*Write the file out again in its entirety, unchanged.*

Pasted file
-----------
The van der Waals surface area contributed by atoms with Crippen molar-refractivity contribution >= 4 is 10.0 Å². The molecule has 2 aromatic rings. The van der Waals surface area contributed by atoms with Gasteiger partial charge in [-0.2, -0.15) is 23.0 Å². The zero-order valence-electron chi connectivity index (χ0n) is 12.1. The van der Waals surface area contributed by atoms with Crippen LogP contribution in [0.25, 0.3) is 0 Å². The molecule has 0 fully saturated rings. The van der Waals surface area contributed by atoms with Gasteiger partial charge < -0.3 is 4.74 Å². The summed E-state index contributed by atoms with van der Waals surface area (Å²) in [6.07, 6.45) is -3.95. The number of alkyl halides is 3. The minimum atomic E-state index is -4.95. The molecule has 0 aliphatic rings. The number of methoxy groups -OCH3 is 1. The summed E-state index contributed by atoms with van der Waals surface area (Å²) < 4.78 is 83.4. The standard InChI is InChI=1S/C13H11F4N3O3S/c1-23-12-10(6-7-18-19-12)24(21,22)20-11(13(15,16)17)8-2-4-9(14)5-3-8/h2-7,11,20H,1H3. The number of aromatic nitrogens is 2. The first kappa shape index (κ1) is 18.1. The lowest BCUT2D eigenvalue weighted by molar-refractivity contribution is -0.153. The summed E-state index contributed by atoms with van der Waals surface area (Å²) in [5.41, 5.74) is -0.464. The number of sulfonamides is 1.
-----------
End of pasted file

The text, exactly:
The van der Waals surface area contributed by atoms with Crippen molar-refractivity contribution >= 4 is 10.0 Å². The molecule has 2 aromatic rings. The van der Waals surface area contributed by atoms with Gasteiger partial charge in [-0.2, -0.15) is 23.0 Å². The zero-order valence-electron chi connectivity index (χ0n) is 12.1. The van der Waals surface area contributed by atoms with Crippen LogP contribution in [0.25, 0.3) is 0 Å². The molecule has 0 fully saturated rings. The van der Waals surface area contributed by atoms with Gasteiger partial charge < -0.3 is 4.74 Å². The summed E-state index contributed by atoms with van der Waals surface area (Å²) in [6.07, 6.45) is -3.95. The number of alkyl halides is 3. The minimum atomic E-state index is -4.95. The molecule has 0 aliphatic rings. The number of methoxy groups -OCH3 is 1. The summed E-state index contributed by atoms with van der Waals surface area (Å²) < 4.78 is 83.4. The standard InChI is InChI=1S/C13H11F4N3O3S/c1-23-12-10(6-7-18-19-12)24(21,22)20-11(13(15,16)17)8-2-4-9(14)5-3-8/h2-7,11,20H,1H3. The number of aromatic nitrogens is 2. The first kappa shape index (κ1) is 18.1. The lowest BCUT2D eigenvalue weighted by molar-refractivity contribution is -0.153. The summed E-state index contributed by atoms with van der Waals surface area (Å²) in [5.41, 5.74) is -0.464. The number of sulfonamides is 1.